Autumn in The Japanese Alps

Travelling to different and diverse destinations also means visiting many climates. I had been afraid that, this year, I wouldn’t see Autumn at all. So I was delighted when Japan came to the rescue.

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Leaving Hiroshima, I had hoped to get the bus (cheap) but instead, due to poor planning on my part, had to get the shinkansen (expensive). Oh well…
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A short while after leaving Hiroshima alarm bells started ringing and the train slowed and came to a stop. No-one else seemed too bothered so neither was I. Announcements in Japanese didn’t help me of course and I only realised it was an earthquake when a friend in Hiroshima sent me a message asking “did you feel that?!” I didn’t notice anything except the usual train vibrations. So I missed my connecting train due to the delay caused by an earthquake 😮
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I arrived in Matsumoto, the jumping off point for getting into the so-called Japanese Alps. This is Matsumoto Castle, the oldest one in Japan
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Hi mum
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So it was then time to catch the first train in the morning and go hiking! I must say the sight and sound of thudding hiking boots and the swish of hard shells was enough to put me as ease as I was again in familiar territory; it just like hiking in the Swiss Alps
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I first visited Kamikochi, a beautiful valley high in the mountains
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The landscape really did remind me of the Alps but this mountain is actually a volcano called Mount Yake-dake (which you don’t get in the Alps) and it was my goal for the day. I did assume it was totally safe but the woman at the information desk told me “It’s an active volcano, it might erupt”. Assuming my luck would hold out I started off. The colours of the leaves were fantastic, full greens to yellows, oranges and flashes of fiery red

 

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One such flash of fiery red against the green backdrop of the forest floor and my white hands

 

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After a nice hike through the wonderfully colourful forests the way got more difficult. Steps, chains and ladders added excitement to a nice hike
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The tough climbing of course means that you get high up and have fantastic views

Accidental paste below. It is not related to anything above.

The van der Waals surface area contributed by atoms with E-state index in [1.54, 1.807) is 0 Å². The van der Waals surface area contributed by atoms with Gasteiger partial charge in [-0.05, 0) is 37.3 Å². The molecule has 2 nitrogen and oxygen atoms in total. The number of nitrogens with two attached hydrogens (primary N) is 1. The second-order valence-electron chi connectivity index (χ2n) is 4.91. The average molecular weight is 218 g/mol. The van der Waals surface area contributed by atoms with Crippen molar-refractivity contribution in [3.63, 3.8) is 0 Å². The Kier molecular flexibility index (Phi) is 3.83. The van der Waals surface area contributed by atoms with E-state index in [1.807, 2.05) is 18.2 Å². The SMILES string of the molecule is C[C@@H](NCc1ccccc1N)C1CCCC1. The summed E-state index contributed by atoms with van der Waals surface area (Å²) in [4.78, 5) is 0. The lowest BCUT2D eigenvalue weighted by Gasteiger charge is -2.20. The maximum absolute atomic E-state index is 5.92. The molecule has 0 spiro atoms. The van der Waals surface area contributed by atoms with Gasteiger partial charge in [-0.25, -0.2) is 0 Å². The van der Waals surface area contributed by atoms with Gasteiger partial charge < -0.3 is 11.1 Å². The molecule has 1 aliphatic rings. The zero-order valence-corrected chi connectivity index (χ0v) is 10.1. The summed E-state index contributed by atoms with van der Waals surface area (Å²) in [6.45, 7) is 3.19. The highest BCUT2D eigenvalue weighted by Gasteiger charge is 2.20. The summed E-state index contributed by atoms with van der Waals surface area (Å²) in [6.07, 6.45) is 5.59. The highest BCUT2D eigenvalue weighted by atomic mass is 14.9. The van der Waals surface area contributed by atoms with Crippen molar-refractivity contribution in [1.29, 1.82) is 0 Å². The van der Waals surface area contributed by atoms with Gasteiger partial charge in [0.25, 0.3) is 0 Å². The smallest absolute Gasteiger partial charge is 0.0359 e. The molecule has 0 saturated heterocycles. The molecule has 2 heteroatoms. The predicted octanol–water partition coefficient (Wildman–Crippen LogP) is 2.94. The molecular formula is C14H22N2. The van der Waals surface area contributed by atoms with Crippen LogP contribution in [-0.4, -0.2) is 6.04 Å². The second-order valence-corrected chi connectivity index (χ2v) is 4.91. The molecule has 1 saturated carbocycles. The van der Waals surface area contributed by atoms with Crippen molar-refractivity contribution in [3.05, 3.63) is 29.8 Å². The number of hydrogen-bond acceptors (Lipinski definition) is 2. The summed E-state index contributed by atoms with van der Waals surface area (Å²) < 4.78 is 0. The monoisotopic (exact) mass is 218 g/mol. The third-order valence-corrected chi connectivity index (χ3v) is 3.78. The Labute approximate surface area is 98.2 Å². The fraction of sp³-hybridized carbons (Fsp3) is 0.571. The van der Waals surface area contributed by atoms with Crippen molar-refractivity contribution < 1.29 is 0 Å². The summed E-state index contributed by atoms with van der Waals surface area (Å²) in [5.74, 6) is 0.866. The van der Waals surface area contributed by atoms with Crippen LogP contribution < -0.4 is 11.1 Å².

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There’s that ‘active’ part the woman told me about. These are hot vents spewing out sulphur
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Near the summit it was a bit of a scramble leading to a traffic jam. The vents (yellow on the left) were very close here meaning that the smell of sulphur, that is, the smell of rotten eggs, was almost unbearable
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The view of the cauldron and its lake
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I had thought about picnic-ing at the top but honestly the smell was nauseating. Amazing many people seemed not to care and just munched down on lunch, these guys included. I had to get back down quickly after appreciating the wonderful view
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Back down the volcano the smell was gone thankfully
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The next hike was in the Norikura Highlands. A wonderful area full of waterfalls. At the guesthouse I met a great guy called Fentress and we planned to climb Mt Norikura at 3026 m.
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It was a long hike but it was worth it. Stupid tourist observation: in Europe (and elsewhere too) the summit is often marked by a cross or a statue of the Virgin Mary but here, as you can see, it was marked by a wooden Shinto torii.
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Even though the weather was great for the hike the wind at the top was cold and forceful. Luckily there was a quaint little mountain hut open just below. Fentress and I had roast sweet potato. It was the most delicious thing I’ve ever eaten (slight exaggeration possibly).
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Mountain chalet, Japanese style
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This area of Japan is famous for onsen, nature hot water springs, perfect for relaxing after hiking. The guesthouse where I was staying had a private outdoor onsen. In fact the water was piped from the source 5 km away.
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Pictured: me and my hairy legs relaxing in the natural hot water bath surrounded by nature. Not pictured: the godawful smell of the water. Really it’s fantastic but the smell of rotten eggs is seriously offputting
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A gentle stroll to appreciate autumn
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Great range of colours
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Even on an overcast morning this maple tree is striking

Next up: Nagoya and Tokyo revisited

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